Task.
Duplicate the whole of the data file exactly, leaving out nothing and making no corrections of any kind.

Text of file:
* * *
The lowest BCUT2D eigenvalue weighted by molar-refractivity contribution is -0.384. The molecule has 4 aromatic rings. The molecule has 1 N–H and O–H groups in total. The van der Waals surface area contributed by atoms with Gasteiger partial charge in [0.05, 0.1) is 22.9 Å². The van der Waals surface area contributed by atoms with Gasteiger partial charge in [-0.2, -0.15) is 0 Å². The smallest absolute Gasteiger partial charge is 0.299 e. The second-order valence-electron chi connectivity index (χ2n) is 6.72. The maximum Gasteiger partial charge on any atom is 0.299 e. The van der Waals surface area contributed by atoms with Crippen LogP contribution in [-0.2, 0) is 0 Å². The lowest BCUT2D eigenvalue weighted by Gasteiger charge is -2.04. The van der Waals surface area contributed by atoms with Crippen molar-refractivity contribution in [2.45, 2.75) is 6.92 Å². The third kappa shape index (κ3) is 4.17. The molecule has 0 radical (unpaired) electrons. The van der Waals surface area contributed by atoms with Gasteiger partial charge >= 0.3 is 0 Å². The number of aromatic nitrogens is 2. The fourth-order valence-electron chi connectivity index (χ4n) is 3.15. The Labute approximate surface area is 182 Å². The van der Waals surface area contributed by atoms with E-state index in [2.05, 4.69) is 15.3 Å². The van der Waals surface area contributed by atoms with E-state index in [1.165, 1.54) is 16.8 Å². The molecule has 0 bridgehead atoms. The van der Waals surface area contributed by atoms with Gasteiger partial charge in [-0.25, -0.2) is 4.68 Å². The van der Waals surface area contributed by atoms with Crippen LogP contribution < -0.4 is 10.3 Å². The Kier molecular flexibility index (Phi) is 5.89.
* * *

The lowest BCUT2D eigenvalue weighted by molar-refractivity contribution is -0.384. The molecule has 4 aromatic rings. The molecule has 1 N–H and O–H groups in total. The van der Waals surface area contributed by atoms with Gasteiger partial charge in [0.05, 0.1) is 22.9 Å². The van der Waals surface area contributed by atoms with Gasteiger partial charge in [-0.2, -0.15) is 0 Å². The smallest absolute Gasteiger partial charge is 0.299 e. The second-order valence-electron chi connectivity index (χ2n) is 6.72. The maximum Gasteiger partial charge on any atom is 0.299 e. The van der Waals surface area contributed by atoms with Crippen LogP contribution in [-0.2, 0) is 0 Å². The lowest BCUT2D eigenvalue weighted by Gasteiger charge is -2.04. The van der Waals surface area contributed by atoms with Crippen molar-refractivity contribution in [2.45, 2.75) is 6.92 Å². The third kappa shape index (κ3) is 4.17. The molecule has 0 radical (unpaired) electrons. The van der Waals surface area contributed by atoms with Gasteiger partial charge >= 0.3 is 0 Å². The number of aromatic nitrogens is 2. The fourth-order valence-electron chi connectivity index (χ4n) is 3.15. The Labute approximate surface area is 182 Å². The van der Waals surface area contributed by atoms with E-state index in [2.05, 4.69) is 15.3 Å². The van der Waals surface area contributed by atoms with E-state index in [1.165, 1.54) is 16.8 Å². The molecule has 0 bridgehead atoms. The van der Waals surface area contributed by atoms with Gasteiger partial charge in [-0.25, -0.2) is 4.68 Å². The van der Waals surface area contributed by atoms with Crippen LogP contribution < -0.4 is 10.3 Å². The Kier molecular flexibility index (Phi) is 5.89.